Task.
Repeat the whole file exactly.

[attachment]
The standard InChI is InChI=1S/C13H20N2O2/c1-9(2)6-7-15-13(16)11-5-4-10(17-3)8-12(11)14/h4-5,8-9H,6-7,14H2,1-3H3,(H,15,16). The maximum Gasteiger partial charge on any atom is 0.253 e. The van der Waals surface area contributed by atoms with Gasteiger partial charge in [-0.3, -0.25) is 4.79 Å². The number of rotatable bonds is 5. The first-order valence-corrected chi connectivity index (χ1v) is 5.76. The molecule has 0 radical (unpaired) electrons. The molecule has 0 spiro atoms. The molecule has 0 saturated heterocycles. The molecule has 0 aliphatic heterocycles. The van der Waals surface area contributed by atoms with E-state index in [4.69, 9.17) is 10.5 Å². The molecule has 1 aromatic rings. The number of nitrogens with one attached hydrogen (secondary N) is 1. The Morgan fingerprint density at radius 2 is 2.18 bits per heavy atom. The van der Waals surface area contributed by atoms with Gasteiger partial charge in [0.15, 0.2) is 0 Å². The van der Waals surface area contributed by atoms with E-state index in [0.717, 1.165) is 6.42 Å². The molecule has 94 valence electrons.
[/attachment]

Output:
The standard InChI is InChI=1S/C13H20N2O2/c1-9(2)6-7-15-13(16)11-5-4-10(17-3)8-12(11)14/h4-5,8-9H,6-7,14H2,1-3H3,(H,15,16). The maximum Gasteiger partial charge on any atom is 0.253 e. The van der Waals surface area contributed by atoms with Gasteiger partial charge in [-0.3, -0.25) is 4.79 Å². The number of rotatable bonds is 5. The first-order valence-corrected chi connectivity index (χ1v) is 5.76. The molecule has 0 radical (unpaired) electrons. The molecule has 0 spiro atoms. The molecule has 0 saturated heterocycles. The molecule has 0 aliphatic heterocycles. The van der Waals surface area contributed by atoms with E-state index in [4.69, 9.17) is 10.5 Å². The molecule has 1 aromatic rings. The number of nitrogens with one attached hydrogen (secondary N) is 1. The Morgan fingerprint density at radius 2 is 2.18 bits per heavy atom. The van der Waals surface area contributed by atoms with Gasteiger partial charge in [0.15, 0.2) is 0 Å². The van der Waals surface area contributed by atoms with E-state index in [0.717, 1.165) is 6.42 Å². The molecule has 94 valence electrons.